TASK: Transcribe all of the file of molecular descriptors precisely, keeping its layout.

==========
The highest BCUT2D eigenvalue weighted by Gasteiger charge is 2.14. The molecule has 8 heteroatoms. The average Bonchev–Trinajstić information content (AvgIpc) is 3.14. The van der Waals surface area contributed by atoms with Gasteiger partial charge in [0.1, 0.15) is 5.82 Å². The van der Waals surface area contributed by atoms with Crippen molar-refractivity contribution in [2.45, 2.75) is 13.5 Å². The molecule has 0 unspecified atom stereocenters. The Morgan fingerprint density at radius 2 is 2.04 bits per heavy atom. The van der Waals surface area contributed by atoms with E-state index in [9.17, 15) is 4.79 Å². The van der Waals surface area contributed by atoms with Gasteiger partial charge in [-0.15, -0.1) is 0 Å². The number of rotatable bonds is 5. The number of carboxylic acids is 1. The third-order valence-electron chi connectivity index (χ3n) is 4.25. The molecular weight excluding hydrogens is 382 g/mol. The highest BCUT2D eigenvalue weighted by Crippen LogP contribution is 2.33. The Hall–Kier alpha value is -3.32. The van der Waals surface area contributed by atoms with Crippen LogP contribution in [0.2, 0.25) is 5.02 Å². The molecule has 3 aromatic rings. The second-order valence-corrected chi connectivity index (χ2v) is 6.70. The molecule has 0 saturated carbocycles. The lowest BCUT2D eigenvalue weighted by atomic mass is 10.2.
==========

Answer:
The highest BCUT2D eigenvalue weighted by Gasteiger charge is 2.14. The molecule has 8 heteroatoms. The average Bonchev–Trinajstić information content (AvgIpc) is 3.14. The van der Waals surface area contributed by atoms with Gasteiger partial charge in [0.1, 0.15) is 5.82 Å². The van der Waals surface area contributed by atoms with Crippen molar-refractivity contribution in [2.45, 2.75) is 13.5 Å². The molecule has 0 unspecified atom stereocenters. The Morgan fingerprint density at radius 2 is 2.04 bits per heavy atom. The van der Waals surface area contributed by atoms with E-state index in [9.17, 15) is 4.79 Å². The van der Waals surface area contributed by atoms with Gasteiger partial charge in [-0.15, -0.1) is 0 Å². The number of rotatable bonds is 5. The number of carboxylic acids is 1. The third-order valence-electron chi connectivity index (χ3n) is 4.25. The molecular weight excluding hydrogens is 382 g/mol. The highest BCUT2D eigenvalue weighted by Crippen LogP contribution is 2.33. The Hall–Kier alpha value is -3.32. The van der Waals surface area contributed by atoms with Crippen LogP contribution in [0.2, 0.25) is 5.02 Å². The molecule has 3 aromatic rings. The second-order valence-corrected chi connectivity index (χ2v) is 6.70. The molecule has 0 saturated carbocycles. The lowest BCUT2D eigenvalue weighted by atomic mass is 10.2.